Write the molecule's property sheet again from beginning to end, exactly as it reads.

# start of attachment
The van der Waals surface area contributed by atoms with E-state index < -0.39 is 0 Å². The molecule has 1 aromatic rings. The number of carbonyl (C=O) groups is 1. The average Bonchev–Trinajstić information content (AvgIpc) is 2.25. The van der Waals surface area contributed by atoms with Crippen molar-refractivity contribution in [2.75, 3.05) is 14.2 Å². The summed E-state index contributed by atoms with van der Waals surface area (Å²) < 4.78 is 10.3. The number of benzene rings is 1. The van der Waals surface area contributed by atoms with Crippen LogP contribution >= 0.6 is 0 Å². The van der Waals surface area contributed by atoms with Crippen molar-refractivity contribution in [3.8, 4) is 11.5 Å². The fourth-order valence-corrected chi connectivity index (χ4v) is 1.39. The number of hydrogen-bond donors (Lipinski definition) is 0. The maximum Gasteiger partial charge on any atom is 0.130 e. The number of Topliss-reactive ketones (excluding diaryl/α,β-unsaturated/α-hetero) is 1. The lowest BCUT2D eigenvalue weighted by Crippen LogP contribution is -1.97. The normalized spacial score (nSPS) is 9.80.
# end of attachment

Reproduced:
The van der Waals surface area contributed by atoms with E-state index < -0.39 is 0 Å². The molecule has 1 aromatic rings. The number of carbonyl (C=O) groups is 1. The average Bonchev–Trinajstić information content (AvgIpc) is 2.25. The van der Waals surface area contributed by atoms with Crippen molar-refractivity contribution in [2.75, 3.05) is 14.2 Å². The summed E-state index contributed by atoms with van der Waals surface area (Å²) < 4.78 is 10.3. The number of benzene rings is 1. The van der Waals surface area contributed by atoms with Crippen LogP contribution >= 0.6 is 0 Å². The van der Waals surface area contributed by atoms with Crippen molar-refractivity contribution in [3.8, 4) is 11.5 Å². The fourth-order valence-corrected chi connectivity index (χ4v) is 1.39. The number of hydrogen-bond donors (Lipinski definition) is 0. The maximum Gasteiger partial charge on any atom is 0.130 e. The number of Topliss-reactive ketones (excluding diaryl/α,β-unsaturated/α-hetero) is 1. The lowest BCUT2D eigenvalue weighted by Crippen LogP contribution is -1.97. The normalized spacial score (nSPS) is 9.80.